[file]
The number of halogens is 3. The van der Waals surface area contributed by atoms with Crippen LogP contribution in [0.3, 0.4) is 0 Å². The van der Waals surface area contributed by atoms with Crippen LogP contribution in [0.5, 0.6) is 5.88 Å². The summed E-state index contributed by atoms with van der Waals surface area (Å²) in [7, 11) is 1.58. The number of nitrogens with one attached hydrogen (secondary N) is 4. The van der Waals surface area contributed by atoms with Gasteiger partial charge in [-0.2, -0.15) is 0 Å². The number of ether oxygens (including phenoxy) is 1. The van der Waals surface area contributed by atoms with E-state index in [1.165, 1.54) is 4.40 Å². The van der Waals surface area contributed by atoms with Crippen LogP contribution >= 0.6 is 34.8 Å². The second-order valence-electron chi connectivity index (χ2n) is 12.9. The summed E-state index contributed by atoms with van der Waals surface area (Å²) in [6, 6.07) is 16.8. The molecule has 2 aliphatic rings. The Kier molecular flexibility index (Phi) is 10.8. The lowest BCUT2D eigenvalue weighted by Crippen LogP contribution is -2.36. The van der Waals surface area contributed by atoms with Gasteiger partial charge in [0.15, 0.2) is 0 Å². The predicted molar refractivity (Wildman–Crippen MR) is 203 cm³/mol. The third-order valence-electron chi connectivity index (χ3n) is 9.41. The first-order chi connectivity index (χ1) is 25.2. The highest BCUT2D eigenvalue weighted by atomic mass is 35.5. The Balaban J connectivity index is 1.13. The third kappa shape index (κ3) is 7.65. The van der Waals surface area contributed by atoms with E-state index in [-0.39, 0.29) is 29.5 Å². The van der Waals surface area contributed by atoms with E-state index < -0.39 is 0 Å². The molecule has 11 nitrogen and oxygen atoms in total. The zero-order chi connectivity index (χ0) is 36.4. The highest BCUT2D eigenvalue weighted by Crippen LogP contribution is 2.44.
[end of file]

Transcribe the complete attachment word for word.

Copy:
The number of halogens is 3. The van der Waals surface area contributed by atoms with Crippen LogP contribution in [0.3, 0.4) is 0 Å². The van der Waals surface area contributed by atoms with Crippen LogP contribution in [0.5, 0.6) is 5.88 Å². The summed E-state index contributed by atoms with van der Waals surface area (Å²) in [7, 11) is 1.58. The number of nitrogens with one attached hydrogen (secondary N) is 4. The van der Waals surface area contributed by atoms with Gasteiger partial charge in [-0.2, -0.15) is 0 Å². The number of ether oxygens (including phenoxy) is 1. The van der Waals surface area contributed by atoms with E-state index in [1.165, 1.54) is 4.40 Å². The van der Waals surface area contributed by atoms with Crippen LogP contribution >= 0.6 is 34.8 Å². The second-order valence-electron chi connectivity index (χ2n) is 12.9. The summed E-state index contributed by atoms with van der Waals surface area (Å²) in [6, 6.07) is 16.8. The molecule has 2 aliphatic rings. The Kier molecular flexibility index (Phi) is 10.8. The lowest BCUT2D eigenvalue weighted by Crippen LogP contribution is -2.36. The van der Waals surface area contributed by atoms with Gasteiger partial charge in [0.15, 0.2) is 0 Å². The predicted molar refractivity (Wildman–Crippen MR) is 203 cm³/mol. The third-order valence-electron chi connectivity index (χ3n) is 9.41. The first-order chi connectivity index (χ1) is 25.2. The highest BCUT2D eigenvalue weighted by atomic mass is 35.5. The Balaban J connectivity index is 1.13. The third kappa shape index (κ3) is 7.65. The van der Waals surface area contributed by atoms with E-state index in [-0.39, 0.29) is 29.5 Å². The van der Waals surface area contributed by atoms with E-state index < -0.39 is 0 Å². The molecule has 11 nitrogen and oxygen atoms in total. The zero-order chi connectivity index (χ0) is 36.4. The highest BCUT2D eigenvalue weighted by Crippen LogP contribution is 2.44.